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A fallstreak hole (also known as a cavum, hole punch cloud, punch hole cloud, skypunch, cloud canal or cloud hole) is a large circular or elliptical gap that can appear in cirrocumulus or altocumulus clouds. It forms when part of the cloud layer forms ice crystals that are large enough to fall as a 'fallstreak'.
The ice crystals form in clouds of supercooled water droplets (water below 0 °C but not yet frozen). These water droplets need a tiny particle, a nucleus, to freeze or to be cooled below -40 °C.
Aircraft, which often have a large reduction in pressure behind the wing- or propeller-tips, punching through this cloud layer can cause air to expand and cool very quickly as it passes over the aircraft wings or propeller. This change in temperature can be enough to encourage the supercooled droplets to freeze and can produce a ribbon of ice crystals trailing in the aircraft's wake. The ice crystals then fall from the cloud layer. When ice crystals do form, a domino effect is set off due to the Bergeron process, causing the water droplets around the crystals to evaporate: this leaves a large, often circular or elliptical, hole in the cloud with streaks of ice crystals below the hole.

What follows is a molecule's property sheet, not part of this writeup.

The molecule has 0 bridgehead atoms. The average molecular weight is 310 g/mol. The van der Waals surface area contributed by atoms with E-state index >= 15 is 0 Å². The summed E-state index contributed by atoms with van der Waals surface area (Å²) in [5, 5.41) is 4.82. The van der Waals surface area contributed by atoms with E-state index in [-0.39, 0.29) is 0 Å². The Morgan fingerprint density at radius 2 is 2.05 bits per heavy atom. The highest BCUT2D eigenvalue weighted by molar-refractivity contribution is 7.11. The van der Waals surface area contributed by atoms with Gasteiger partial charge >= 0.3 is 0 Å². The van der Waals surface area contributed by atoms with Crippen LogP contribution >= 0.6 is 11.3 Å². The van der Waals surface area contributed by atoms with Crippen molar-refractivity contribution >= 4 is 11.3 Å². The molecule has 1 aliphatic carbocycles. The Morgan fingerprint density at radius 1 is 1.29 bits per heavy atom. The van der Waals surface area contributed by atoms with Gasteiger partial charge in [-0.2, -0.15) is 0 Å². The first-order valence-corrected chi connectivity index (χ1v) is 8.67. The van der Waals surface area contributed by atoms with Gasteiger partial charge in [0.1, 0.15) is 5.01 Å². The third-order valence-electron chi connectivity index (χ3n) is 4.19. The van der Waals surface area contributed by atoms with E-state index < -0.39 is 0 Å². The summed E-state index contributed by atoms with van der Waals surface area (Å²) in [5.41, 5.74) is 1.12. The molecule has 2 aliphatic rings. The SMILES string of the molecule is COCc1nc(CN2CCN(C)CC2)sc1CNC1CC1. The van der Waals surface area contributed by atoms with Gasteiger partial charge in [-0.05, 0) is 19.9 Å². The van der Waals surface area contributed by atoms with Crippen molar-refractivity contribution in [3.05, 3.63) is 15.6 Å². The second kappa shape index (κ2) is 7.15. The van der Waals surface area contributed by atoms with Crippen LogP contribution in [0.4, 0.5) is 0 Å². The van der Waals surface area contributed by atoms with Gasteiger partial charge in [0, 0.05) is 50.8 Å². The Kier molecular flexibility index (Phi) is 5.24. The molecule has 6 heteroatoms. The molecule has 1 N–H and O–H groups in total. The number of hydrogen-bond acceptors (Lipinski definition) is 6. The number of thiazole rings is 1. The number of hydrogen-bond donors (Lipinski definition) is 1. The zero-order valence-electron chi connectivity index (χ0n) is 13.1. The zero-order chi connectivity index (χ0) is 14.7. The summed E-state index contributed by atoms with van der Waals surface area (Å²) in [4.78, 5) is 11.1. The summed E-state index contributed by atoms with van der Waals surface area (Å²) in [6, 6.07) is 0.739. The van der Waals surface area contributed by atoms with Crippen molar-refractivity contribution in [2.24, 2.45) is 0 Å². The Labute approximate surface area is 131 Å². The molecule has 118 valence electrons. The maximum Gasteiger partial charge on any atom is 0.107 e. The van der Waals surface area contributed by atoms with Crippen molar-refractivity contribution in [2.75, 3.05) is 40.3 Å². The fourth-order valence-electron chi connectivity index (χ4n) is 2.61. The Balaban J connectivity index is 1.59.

The image above shows hole-punch clouds captured by the Moderate Resolution Imaging Spectroradiometer (MODIS) on NASA’s Terra satellite on 29th January 2007. The cloud blanket on 29 January 2007 consisted of supercooled clouds, with cloud-top temperatures ranging from -20 to -35 degrees Celsius. As aircraft from the Dallas-Fort Worth airport passed through these clouds, tiny particles in the exhaust came into contact with the supercooled water droplets, which froze instantly. The larger ice crystals fell out of the cloud deck, leaving behind the "holes". A few of the “holes” are elongated, with what appear to be smaller clouds inside them. This strange phenomenon resulted from a combination of cold temperatures, air traffic, and perhaps unusual atmospheric stability.
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